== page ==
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It’s still refund season for some Kansas residents

4 min read

4 min read

August 27, 2015

After Supreme Court decision, Kansans who paid 1 percent Kansas City earnings tax could collect refunds

H&R Block (NYSE: HRB), the world’s largest consumer tax services provider, estimates more than 100,000 Kansans may collect up to a total of $72 million in tax refunds following the state’s reevaluation of treatment of the Kansas City Earnings Tax (KCET). The recent Supreme Court decision in Comptroller of the Treasury of Maryland v. Wynne and Kansas’ reevaluation of state tax laws means taxpayers who live in Kansas and work in Kansas City, Missouri, may be due a refund from Kansas going back to 2012 to account for the KCET.

Kansas City imposes a 1 percent tax on all income earned in the city, including on non-residents who work in Kansas City. Previously, Kansas residents filing a state of Kansas return received a credit against their Kansas tax liability for taxes paid to the state of Missouri, but not for the earnings tax paid to Kansas City. Impacted taxpayers may amend returns from 2012, 2013 and 2014. However, after 2012, it is likely the Missouri state tax alone will give the taxpayer the maximum possible credit and no additional credit will be due. The tax credit cannot exceed the Kansas state tax liability.

For example, a Kansas resident who earned $50,000 in Kansas City, Missouri, in 2012 and had tax liabilities of $2,200 in Missouri, $2,500 in Kansas and $500 in Kansas City would have received a credit of only $2,200 to offset his Kansas tax when he filed his original tax return. Now that Kansas will take the KCET into account, this taxpayer could file an amended Kansas return. Although the Missouri and Kansas City tax adds up to $2,700, taxpayers cannot get a larger credit than their Kansas tax liability. This taxpayer would therefore get an additional $300 credit and refund from Kansas.

“This change could mean hundreds of dollars in refunds for affected taxpayers, especially for the 2012 return. It could be well worth the effort of pulling out those old tax files and completing the seven-step worksheet,” said Kathy Pickering, executive director of The Tax Institute at H&R Block. “Tax professionals at our 90 area H&R Block offices are also available to help taxpayers navigate this process and get their money back.”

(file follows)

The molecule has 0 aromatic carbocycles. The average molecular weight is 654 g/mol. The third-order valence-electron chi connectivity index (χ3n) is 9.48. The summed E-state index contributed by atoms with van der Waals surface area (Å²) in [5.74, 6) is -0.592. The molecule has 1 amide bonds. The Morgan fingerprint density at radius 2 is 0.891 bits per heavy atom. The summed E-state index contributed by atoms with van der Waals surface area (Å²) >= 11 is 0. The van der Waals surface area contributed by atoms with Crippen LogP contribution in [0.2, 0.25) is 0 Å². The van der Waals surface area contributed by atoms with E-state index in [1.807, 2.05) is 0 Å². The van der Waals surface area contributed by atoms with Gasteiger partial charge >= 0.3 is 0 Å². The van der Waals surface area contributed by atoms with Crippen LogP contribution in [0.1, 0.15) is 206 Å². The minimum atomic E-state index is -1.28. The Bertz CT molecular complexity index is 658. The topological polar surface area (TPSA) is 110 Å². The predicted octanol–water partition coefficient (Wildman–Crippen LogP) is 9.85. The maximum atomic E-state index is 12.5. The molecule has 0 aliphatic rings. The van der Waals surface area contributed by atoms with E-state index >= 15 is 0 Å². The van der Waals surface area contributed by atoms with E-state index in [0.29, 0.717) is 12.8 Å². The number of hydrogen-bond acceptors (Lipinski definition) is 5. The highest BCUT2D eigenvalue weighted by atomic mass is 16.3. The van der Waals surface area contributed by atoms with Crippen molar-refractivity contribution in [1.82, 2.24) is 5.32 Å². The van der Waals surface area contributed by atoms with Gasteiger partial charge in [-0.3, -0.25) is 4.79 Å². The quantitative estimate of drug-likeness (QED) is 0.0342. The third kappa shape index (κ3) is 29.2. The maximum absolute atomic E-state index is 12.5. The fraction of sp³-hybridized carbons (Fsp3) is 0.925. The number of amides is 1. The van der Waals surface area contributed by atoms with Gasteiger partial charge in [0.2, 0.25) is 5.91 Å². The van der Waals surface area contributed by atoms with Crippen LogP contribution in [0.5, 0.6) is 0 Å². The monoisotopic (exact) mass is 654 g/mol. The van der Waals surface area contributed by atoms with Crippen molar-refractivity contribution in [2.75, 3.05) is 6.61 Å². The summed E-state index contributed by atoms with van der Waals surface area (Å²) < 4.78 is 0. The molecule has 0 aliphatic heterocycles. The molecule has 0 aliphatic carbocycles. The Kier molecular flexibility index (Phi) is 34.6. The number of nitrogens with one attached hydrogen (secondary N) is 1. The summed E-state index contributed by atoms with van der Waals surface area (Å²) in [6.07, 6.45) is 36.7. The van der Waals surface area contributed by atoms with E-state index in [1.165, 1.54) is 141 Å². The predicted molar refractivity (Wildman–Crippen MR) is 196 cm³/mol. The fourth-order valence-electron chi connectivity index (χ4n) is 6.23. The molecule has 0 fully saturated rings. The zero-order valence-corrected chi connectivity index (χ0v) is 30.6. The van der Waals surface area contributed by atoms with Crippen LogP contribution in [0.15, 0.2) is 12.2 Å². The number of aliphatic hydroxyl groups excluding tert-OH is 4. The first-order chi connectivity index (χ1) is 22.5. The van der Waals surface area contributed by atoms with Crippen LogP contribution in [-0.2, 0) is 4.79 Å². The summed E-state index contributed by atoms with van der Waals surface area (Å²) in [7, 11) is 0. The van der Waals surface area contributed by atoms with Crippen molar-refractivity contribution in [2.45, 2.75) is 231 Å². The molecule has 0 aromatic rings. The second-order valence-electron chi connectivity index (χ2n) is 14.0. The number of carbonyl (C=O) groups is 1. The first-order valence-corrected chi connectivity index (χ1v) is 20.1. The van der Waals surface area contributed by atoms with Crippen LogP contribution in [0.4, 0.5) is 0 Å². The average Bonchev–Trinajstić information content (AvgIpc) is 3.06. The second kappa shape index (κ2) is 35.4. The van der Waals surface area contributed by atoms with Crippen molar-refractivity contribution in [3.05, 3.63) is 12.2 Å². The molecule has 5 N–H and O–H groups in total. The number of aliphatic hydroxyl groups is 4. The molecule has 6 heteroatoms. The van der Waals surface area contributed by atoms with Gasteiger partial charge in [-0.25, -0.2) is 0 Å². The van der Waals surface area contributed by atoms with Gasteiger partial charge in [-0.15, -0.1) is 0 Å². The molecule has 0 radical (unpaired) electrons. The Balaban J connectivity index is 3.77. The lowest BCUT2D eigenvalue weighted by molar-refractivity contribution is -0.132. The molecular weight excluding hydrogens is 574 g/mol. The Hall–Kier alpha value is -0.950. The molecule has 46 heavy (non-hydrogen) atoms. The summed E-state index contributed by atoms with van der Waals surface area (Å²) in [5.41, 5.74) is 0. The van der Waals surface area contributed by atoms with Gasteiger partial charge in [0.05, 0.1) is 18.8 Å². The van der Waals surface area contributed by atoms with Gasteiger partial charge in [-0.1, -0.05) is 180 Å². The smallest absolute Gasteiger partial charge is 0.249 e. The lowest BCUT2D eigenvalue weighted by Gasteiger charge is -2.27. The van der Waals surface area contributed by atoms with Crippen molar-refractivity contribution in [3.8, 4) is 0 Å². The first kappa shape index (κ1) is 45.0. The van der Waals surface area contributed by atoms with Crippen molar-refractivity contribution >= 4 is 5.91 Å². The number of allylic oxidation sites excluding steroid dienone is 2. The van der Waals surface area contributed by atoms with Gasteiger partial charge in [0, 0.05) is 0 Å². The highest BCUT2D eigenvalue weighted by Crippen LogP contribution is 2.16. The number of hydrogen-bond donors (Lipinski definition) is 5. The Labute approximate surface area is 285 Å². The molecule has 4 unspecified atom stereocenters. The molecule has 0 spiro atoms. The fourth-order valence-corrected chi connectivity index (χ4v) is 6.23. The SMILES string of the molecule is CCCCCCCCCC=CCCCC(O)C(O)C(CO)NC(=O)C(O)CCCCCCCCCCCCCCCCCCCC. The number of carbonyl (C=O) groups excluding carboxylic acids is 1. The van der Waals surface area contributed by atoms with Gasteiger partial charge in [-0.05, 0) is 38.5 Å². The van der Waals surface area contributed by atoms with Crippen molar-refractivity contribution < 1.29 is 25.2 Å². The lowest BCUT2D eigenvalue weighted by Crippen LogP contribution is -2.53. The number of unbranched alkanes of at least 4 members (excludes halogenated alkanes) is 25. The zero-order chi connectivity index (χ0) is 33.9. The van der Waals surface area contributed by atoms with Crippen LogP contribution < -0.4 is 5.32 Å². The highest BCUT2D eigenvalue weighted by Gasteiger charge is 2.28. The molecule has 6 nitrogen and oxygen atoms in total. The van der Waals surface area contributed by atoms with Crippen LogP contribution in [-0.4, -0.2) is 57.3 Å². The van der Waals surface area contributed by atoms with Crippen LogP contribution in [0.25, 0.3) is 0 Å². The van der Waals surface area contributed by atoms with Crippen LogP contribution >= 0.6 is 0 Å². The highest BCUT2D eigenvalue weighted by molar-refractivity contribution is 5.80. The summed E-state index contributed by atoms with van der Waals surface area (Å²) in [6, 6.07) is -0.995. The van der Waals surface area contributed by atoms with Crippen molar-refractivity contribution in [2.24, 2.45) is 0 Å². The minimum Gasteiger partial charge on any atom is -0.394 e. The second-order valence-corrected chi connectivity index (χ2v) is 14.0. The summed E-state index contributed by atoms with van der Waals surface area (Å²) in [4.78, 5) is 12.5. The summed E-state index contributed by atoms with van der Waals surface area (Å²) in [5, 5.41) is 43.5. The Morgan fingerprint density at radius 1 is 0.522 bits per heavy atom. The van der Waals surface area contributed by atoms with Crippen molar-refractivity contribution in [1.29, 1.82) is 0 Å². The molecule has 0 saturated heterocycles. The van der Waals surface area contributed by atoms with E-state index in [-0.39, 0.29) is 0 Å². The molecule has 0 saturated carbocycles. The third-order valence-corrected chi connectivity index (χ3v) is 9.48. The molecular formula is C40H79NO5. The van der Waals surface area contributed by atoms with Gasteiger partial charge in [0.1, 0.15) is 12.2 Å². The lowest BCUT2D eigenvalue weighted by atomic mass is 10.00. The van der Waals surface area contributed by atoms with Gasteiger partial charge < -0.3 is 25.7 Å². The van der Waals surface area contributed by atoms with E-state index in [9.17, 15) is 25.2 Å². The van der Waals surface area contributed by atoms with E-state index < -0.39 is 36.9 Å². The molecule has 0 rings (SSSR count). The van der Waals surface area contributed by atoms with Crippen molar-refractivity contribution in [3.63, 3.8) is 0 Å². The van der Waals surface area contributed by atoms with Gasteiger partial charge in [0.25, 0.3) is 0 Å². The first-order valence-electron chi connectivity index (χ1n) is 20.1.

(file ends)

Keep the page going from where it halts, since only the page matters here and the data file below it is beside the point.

H&R Block will prepare and file clients’ amendments for a minimal charge. New clients can also take advantage of H&R Block’s free Second Look review. This review is designed to ensure taxpayers received the maximum refund possible and to help them recover any hard-earned money that might have been left on the table.

The deadline to file a 2012 amendment and claim a refund is the later of three years from the date the return was filed or two years from the date the tax was paid. Most taxpayers will have until April 2016 for 2012 returns. Taxpayers will have until April 2017 for 2013 returns.

Before filing an amended return, taxpayers will first need to determine if they are eligible for a refund. They will need to:

  • complete a worksheet in the K-40 tax return instructions,
  • refigure their credit for taxes paid to another state (now including Kansas City) and
  • compare the refigured credit to their original credit.

If the new credit is larger, the taxpayer should file an amended return to get the difference refunded. Taxpayers should include the worksheet, a copy of their Missouri return, a copy of the Kansas City RD-109 and a copy of their W-2 with their amended Kansas return.

Taxpayers can make an appointment with an H&R Block tax professional to amend and file any returns that result in an added refund. To schedule an appointment, taxpayers should visit www.hrblock.com or call 1-800-HRBLOCK.

About H&R Block

H&R Block, Inc. (NYSE: HRB) is the world’s largest consumer tax services provider. More than 680 million tax returns have been prepared worldwide by and through H&R Block since 1955. In fiscal 2015, H&R Block had annual revenues of nearly $3.1 billion with 24.2 million tax returns prepared worldwide. Tax return preparation services are provided by professional tax preparers in approximately 12,000 company-owned and franchise retail tax offices worldwide, and through H&R Block tax software products. H&R Block also offers adjacent Tax Plus products and services. For more information, visit the H&R Block Newsroom at https://www.hrblock.com/tax-center/newsroom.